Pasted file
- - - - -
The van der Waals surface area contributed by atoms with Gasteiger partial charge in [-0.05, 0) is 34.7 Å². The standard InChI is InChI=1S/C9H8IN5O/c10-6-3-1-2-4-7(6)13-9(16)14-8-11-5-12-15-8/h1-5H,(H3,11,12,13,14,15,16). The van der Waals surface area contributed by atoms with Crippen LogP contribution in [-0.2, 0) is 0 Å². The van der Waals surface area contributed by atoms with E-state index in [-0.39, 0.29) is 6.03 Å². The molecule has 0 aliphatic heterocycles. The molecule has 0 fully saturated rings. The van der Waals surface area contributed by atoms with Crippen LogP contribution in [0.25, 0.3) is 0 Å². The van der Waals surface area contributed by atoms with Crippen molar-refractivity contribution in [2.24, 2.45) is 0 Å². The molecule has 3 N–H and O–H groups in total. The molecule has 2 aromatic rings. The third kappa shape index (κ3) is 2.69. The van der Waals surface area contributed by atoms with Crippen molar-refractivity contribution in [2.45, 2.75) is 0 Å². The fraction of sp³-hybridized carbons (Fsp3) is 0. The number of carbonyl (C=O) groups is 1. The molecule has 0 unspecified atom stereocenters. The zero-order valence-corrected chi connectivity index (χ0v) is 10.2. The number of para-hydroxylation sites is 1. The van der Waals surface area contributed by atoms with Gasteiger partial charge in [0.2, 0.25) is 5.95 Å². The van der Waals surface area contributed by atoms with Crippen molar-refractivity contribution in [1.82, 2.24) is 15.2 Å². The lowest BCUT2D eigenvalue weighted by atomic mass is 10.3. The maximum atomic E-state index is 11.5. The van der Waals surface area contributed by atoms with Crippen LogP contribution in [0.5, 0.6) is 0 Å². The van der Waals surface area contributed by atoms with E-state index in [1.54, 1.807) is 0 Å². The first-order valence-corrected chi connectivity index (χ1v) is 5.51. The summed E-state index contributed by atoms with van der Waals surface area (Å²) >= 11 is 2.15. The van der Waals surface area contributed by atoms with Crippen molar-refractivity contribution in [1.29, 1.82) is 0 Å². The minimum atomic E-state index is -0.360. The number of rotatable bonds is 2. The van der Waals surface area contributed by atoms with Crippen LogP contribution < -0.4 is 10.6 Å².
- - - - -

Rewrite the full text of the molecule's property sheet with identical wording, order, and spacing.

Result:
The van der Waals surface area contributed by atoms with Gasteiger partial charge in [-0.05, 0) is 34.7 Å². The standard InChI is InChI=1S/C9H8IN5O/c10-6-3-1-2-4-7(6)13-9(16)14-8-11-5-12-15-8/h1-5H,(H3,11,12,13,14,15,16). The van der Waals surface area contributed by atoms with Crippen LogP contribution in [-0.2, 0) is 0 Å². The van der Waals surface area contributed by atoms with E-state index in [-0.39, 0.29) is 6.03 Å². The molecule has 0 aliphatic heterocycles. The molecule has 0 fully saturated rings. The van der Waals surface area contributed by atoms with Crippen LogP contribution in [0.25, 0.3) is 0 Å². The van der Waals surface area contributed by atoms with Crippen molar-refractivity contribution in [2.24, 2.45) is 0 Å². The molecule has 3 N–H and O–H groups in total. The molecule has 2 aromatic rings. The third kappa shape index (κ3) is 2.69. The van der Waals surface area contributed by atoms with Crippen molar-refractivity contribution in [2.45, 2.75) is 0 Å². The fraction of sp³-hybridized carbons (Fsp3) is 0. The number of carbonyl (C=O) groups is 1. The molecule has 0 unspecified atom stereocenters. The zero-order valence-corrected chi connectivity index (χ0v) is 10.2. The number of para-hydroxylation sites is 1. The van der Waals surface area contributed by atoms with Gasteiger partial charge in [0.2, 0.25) is 5.95 Å². The van der Waals surface area contributed by atoms with Crippen molar-refractivity contribution in [1.82, 2.24) is 15.2 Å². The lowest BCUT2D eigenvalue weighted by atomic mass is 10.3. The maximum atomic E-state index is 11.5. The van der Waals surface area contributed by atoms with Crippen LogP contribution in [0.5, 0.6) is 0 Å². The van der Waals surface area contributed by atoms with E-state index in [1.54, 1.807) is 0 Å². The first-order valence-corrected chi connectivity index (χ1v) is 5.51. The summed E-state index contributed by atoms with van der Waals surface area (Å²) >= 11 is 2.15. The van der Waals surface area contributed by atoms with Crippen molar-refractivity contribution in [1.29, 1.82) is 0 Å². The minimum atomic E-state index is -0.360. The number of rotatable bonds is 2. The van der Waals surface area contributed by atoms with Crippen LogP contribution < -0.4 is 10.6 Å².